The Colorado Supreme Court made clear Monday that, although individual health care workers enjoy immunity from lawsuits investigating potential prescription drug theft, organizations are not protected either. for their role in reporting criminal activity.
Some Colorado laws grant immunity to “persons” who report crimes or elder abuse. However, the question for the Supreme Court is whether New Century Hospice can be held liable for handing over one of its employees to the Colorado Nursing Board if it suspects that he may have transferred opioid medications to a patient for an illegal purpose
The court said “yes,” because New Century is not a “person.”
“Relying on the plain meaning of ‘person,’ we hold that New Century is not entitled to immunity,” wrote Chief Justice Brian D. Boatright on Sept. 25 opinion, “because it is a corporation, not a person.”
Two members of the court have written separately to ask state lawmakers to reconsider whether lack of immunity for health care organizations is sound public policy. Specifically, Justice William W. Hood III warned, the law as written could prevent reports of opioid prescription theft at a time when drug overdose deaths are skyrocketing in Colorado.
“By granting immunity to individuals who report suspected prescription drug abuse, the legislature clearly intended to encourage such reporting,” Hood wrote for himself and Justice Monica M. Márquez. However, organizations that make similar reports may face lawsuits if the allegations are not substantiated.
“This inconsistent treatment seems shocking enough that it may not have been intended. If so, I encourage the legislature to clarify through new legislation the scope of immunity it purports to provide,” Hood added.
Currently, a legislative committee is meeting before the next session to study opioid and other substance use disorders. The chairman of the committee, Rep. Chris deGruy Kennedy, D-Lakewood, called the New Century case “interesting,” but did not believe the committee had enough time to explore the specific issue of liability for healthcare providers raised by Hood’s approval.
“I’m certainly open to discussing whether changes are needed here, but the potential implications go beyond the question of diverted opioids and will require a more comprehensive conversation,” he said.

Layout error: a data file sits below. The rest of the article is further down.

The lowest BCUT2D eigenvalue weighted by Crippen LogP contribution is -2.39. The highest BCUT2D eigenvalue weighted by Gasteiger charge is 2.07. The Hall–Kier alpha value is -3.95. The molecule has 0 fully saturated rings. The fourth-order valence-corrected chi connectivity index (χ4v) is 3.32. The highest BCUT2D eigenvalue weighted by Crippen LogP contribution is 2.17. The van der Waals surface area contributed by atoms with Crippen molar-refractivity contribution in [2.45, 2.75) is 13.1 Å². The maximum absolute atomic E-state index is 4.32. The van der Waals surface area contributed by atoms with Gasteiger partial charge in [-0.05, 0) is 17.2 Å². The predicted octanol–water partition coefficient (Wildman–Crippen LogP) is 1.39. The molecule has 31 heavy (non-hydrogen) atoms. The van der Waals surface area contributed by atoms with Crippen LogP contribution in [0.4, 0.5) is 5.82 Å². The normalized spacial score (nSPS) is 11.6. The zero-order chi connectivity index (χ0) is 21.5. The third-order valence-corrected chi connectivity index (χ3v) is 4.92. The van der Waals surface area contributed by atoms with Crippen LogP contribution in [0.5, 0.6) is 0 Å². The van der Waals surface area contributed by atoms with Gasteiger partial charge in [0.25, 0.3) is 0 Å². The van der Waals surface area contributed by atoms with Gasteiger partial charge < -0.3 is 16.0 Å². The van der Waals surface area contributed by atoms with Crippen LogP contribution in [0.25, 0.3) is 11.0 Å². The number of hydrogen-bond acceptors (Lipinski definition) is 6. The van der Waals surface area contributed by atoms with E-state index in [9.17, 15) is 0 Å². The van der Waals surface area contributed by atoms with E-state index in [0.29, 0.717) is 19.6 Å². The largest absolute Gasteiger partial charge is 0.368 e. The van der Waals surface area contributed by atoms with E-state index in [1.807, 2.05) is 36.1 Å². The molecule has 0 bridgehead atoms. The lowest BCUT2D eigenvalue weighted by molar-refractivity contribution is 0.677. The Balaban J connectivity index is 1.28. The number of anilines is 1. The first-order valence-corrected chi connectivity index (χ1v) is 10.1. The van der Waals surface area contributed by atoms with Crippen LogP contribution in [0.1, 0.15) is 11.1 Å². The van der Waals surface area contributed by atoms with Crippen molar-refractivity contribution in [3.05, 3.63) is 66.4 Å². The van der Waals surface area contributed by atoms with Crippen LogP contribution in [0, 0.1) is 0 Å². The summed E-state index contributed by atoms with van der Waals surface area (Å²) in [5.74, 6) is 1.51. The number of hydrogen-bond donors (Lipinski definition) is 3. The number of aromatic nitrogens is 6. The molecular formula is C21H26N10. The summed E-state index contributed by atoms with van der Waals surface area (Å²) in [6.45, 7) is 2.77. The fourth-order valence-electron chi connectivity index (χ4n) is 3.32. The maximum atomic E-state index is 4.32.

The vice chairman of the committee, Sen. Kevin Priola, D-Henderson, told Colorado Politics: “We’ll look into it.”
In the underlying case, Tana Edwards was a nurse who worked for New Century in its various offices in the Denver and Colorado Springs areas. After she began caring for a 92-year-old patient through the Castle Rock office, her supervisor, Kathleen Johnson, noticed that the patient was receiving an unusual number of prescription oxycodone pills.
Johnson and another New Century employee traveled to the patient’s home in December 2019 to inventory all of the medication, and they calculated that 465 pills were missing. Believing that Edwards took them, New Century launched an investigation.
The company filed a report with Castle Rock police and notified the state health department, including the Colorado Board of Nursing. Edwards agreed to voluntarily suspend his nursing license in the face of the allegations.
However, local prosecutors declined to pursue criminal charges and the board of nursing cleared Edwards of the same, giving him only a warning for the future.
Edwards then sued Johnson and New Century, saying the investigation was flawed and ignored the presence of an “overflow” pill container at the patient’s home that would have explained where the missing medication ended up.
In December 2022, Denver District Court Judge Mark T. Bailey dismissed most of Edwards’ claims. Johnson acted in good faith to report the suspected drug theft, he concluded, so he is entitled to immunity. However, New Century could be sued for the damage Edwards allegedly caused because it was not a “person” and, therefore, not immune.
“The consequences of improper reporting are serious and, as this case demonstrates, can include a criminal investigation, suspension of a nurse’s license, interference with patient relationships, and embarrassment and concern for the reportee. individual,” Bailey wrote.
New Century appealed to the Supreme Court, arguing that it faced trial for doing what the law required it to do – reporting a potential crime. Additionally, the loss of immunity will lead other health care organizations to think twice about investigating prescription drug theft.
“Because the Trial Court’s decision undermined public policy by discouraging health care entity cooperation with reportable offenses and its decision produced an unjustified result, it abused its discretion ,” lawyers wrote to New Century.
The Supreme Court ended the context of immunity laws clarifying that they apply only to individuals, not corporations. Although a provision clearly protects corporations, immunity only kicks in when a report raises the possibility that further criminal conduct may occur in the future. Since it was unclear whether the New Century report satisfied the criteria, the Supreme Court left the issue for trial.
Hood, in his concurrence, said he would “urge” the General Assembly to reexamine immunity laws, given the potential chilling effect the court’s decision could have on cooperation with organizations to health care to combat drug overdoses.